Xmas Teaparty: A City of Bells

Every year during December I post entries which are more Christmas in Books than Clothes in Books, and kind readers say it puts them in a seasonal mood.

This year we may need this more than ever, so here we are on 1st December with the first one: they will continue through to some New Year entries in January.

And if you have a favourite Christmas book or scene not featured yet – please let me know

A City of Bells by Elizabeth Goudge

published 1936

[excerpt from book]

Henrietta never forgot that Christmas tea-party.

Grandmother had lit twelve wax candles all round the drawing-room and there were twenty tiny candles on the small Christmas-tree that stood in the centre of the tea-table. The room seemed full of stars and all the stars were singing, like those that sang to the young-eyed cherubim when Lorenzo and Jessica sat on the bank where the moonlight slept. At least Henrietta thought they sang, but perhaps what she heard were the bells ringing for the evensong that no one had time to go to on Christmas Day because of the cake having to be cut.

Hugh Anthony cut it, with Jocelyn applying a little pressure in the background, and it was all that it should be, white icing and fruity inside and all, though the latter was a little plainer than was customary because of Henrietta’s weak digestion. It struck Henrietta as she ate, biting it all up very carefully as Grandmother bade her, that they were all looking extraordinarily beautiful.

Grandmother in her lace cap, Mrs. Jameson in her diamonds, Felicity with her lovely petticoat, Hugh Anthony with his flaming hair and Jocelyn smiling with his eyes in the way that she liked. Even Grandfather looked beautiful, with his snowy beard, and his bald head reflecting the candlelight so merrily … How safe they were, she thought. In this warm, cosy place nothing could hurt them … Outside it was cold and frosty, but the cold could not get in to them.

comments: Christmas is a big deal in this book – see previous entries, which also give more details of the plot – and Elizabeth Goudge is always good on social events and what people wear. The book is very much a comfort read, and Goudge fans are numerous and love this book and all her others. This one is part of the Cathedral Trilogy, which also includes The Dean’s Watch, an even better book than this one.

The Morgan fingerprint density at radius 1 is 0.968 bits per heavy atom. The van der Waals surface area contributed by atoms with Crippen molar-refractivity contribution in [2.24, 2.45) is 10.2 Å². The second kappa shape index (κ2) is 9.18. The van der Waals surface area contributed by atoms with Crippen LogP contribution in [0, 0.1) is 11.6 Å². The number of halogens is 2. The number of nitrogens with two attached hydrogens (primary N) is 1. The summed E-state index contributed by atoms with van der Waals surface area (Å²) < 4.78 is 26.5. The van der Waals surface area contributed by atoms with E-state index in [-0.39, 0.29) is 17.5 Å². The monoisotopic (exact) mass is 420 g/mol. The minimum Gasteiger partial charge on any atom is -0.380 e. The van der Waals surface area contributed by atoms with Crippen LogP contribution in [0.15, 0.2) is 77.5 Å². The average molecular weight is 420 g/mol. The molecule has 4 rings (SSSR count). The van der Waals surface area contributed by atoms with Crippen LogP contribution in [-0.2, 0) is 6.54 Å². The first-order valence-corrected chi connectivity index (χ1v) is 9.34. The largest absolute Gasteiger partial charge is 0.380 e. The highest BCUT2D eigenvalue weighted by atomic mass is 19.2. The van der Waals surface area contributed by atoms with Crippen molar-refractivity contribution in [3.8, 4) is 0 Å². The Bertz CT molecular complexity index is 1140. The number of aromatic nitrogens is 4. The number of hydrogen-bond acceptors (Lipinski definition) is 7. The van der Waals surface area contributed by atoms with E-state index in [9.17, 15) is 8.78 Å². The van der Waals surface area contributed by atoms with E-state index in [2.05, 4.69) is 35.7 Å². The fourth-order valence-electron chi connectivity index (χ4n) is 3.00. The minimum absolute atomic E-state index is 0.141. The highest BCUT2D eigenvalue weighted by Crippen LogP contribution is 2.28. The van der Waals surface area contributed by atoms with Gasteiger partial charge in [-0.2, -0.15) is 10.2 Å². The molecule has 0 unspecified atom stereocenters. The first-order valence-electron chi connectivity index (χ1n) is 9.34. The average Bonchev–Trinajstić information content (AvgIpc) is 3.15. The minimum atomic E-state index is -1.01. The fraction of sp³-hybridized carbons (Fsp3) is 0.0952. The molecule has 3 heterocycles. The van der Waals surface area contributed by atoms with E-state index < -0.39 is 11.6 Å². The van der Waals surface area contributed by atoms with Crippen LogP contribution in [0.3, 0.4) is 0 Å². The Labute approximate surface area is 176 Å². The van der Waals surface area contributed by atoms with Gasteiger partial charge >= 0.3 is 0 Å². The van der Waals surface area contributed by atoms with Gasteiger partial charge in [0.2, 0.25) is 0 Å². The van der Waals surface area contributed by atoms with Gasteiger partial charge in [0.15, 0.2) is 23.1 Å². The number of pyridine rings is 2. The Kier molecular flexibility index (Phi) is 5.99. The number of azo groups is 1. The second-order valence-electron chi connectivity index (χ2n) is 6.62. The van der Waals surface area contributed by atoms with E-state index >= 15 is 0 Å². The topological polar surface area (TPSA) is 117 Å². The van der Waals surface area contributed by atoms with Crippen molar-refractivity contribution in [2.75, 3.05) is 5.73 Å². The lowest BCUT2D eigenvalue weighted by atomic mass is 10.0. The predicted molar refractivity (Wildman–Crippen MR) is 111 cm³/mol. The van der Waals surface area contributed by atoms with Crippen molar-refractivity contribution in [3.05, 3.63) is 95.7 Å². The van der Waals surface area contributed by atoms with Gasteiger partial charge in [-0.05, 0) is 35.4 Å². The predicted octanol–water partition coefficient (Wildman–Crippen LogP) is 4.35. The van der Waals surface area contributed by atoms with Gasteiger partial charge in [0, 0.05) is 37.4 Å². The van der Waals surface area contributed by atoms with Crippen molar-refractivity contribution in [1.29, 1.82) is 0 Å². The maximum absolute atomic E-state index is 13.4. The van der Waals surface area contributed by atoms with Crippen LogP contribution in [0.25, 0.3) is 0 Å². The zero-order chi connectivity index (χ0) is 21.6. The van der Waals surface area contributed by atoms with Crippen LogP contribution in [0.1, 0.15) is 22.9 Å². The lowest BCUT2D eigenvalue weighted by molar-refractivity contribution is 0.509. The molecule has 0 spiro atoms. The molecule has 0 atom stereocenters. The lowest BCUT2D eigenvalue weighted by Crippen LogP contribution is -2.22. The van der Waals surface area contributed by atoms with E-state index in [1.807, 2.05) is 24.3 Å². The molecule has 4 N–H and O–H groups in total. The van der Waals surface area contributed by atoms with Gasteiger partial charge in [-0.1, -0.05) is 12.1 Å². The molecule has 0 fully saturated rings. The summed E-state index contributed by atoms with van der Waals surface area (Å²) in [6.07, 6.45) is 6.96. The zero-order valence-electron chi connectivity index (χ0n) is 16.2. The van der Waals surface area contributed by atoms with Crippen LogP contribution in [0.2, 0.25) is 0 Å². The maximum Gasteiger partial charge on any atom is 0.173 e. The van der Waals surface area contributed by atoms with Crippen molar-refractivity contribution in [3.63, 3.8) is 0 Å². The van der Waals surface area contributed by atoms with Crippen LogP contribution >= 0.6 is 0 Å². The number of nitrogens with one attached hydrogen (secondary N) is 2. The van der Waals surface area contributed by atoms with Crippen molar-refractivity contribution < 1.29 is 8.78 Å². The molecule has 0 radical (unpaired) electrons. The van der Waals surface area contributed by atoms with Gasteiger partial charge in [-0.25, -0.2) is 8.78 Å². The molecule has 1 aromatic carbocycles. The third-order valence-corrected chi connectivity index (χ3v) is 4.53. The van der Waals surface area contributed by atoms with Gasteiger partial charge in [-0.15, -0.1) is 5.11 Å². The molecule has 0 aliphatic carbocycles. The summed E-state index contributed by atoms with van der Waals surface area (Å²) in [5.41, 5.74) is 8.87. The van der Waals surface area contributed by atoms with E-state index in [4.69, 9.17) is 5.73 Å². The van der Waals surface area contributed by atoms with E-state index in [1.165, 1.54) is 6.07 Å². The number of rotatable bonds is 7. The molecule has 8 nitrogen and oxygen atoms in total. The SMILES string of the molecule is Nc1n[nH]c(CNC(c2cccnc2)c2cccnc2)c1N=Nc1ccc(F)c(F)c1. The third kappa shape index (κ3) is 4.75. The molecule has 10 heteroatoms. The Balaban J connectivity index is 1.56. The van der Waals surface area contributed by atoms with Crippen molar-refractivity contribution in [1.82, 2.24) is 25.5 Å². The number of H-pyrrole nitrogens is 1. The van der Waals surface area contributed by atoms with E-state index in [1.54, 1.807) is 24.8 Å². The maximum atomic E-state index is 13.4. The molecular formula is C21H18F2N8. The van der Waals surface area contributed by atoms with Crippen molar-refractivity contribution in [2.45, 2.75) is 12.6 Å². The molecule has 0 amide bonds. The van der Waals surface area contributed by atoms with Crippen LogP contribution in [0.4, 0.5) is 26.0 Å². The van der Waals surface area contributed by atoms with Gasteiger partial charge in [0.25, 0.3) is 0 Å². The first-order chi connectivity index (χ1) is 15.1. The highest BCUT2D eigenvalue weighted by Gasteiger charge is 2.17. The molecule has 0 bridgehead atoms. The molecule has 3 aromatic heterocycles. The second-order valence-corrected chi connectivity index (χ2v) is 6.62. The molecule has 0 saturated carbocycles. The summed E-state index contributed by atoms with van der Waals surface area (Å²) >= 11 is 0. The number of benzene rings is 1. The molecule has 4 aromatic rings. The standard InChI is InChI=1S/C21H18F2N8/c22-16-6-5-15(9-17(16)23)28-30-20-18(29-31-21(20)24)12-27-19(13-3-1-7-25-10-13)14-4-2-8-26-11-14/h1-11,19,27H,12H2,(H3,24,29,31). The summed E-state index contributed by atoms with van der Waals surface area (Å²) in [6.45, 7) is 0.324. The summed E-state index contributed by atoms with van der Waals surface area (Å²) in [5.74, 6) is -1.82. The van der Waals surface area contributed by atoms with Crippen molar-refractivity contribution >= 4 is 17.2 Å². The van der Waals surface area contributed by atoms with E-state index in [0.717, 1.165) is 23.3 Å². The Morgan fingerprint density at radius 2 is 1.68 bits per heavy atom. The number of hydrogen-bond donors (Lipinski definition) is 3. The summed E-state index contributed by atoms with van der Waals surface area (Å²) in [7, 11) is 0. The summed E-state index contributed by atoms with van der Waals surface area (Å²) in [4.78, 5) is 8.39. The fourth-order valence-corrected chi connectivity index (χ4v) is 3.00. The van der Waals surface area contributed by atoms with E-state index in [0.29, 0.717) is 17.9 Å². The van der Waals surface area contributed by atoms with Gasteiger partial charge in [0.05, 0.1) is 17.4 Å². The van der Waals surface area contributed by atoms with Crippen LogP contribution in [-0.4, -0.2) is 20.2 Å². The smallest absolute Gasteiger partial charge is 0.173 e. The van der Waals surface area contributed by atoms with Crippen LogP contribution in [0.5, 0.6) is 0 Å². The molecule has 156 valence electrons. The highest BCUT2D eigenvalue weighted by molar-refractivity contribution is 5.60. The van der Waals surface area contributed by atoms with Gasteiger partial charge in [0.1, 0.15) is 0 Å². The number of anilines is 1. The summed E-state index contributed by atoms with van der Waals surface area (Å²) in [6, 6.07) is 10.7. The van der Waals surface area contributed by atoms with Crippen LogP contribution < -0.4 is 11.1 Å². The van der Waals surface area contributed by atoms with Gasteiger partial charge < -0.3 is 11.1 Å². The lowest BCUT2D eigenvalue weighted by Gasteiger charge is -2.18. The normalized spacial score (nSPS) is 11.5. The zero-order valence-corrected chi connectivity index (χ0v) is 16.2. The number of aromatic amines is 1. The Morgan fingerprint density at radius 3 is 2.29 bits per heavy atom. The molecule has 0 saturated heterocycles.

A City of Bells is very good on life in a Cathedral Close, and has an excellent description of the ladies of the Close arranging the flowers for a big church festival.

Lorenzo and Jessica are not inexplicable extra inhabitants of the Close (though sometimes it is hard to keep track), but characters from Shakespeare’s Merchant of Venice.

You’d have thought they’d have made it to evensong…

The Dean wears gaiters:

He was a character. He had a commanding figure, bushy white side-whiskers and legs especially moulded by Nature to wear gaiters. Like Mr. Gotobed he always wore a top-hat, but whereas Mr. Gotobed’s hat was always poised on the back of the head the Dean’s was always tipped forward over the nose, which was in this case aquiline.


Gaiters came up in this previous entry, where all is explained…

A gentle book, about a gentle mellow place, with some lovely characters. And a great description of Christmas.

Top picture from a 19th century Christmas annual.


  1. Oh, I do like those descriptions, Moira. It's a really clear look at that sort of Christmas celebration at that time. I like the depictions of the characters, too. This year, more than ever, some comfort is definitely in order...

    1. I think we're all looking for comfort reads, Margot, and particularly at Christmas time. Luckily there are some great books out there...

  2. Not one for me, but I will try and do a Christmassy read this year!

    1. Go on, find a serial killer who is Santa on the run! There must be a book like that out there...


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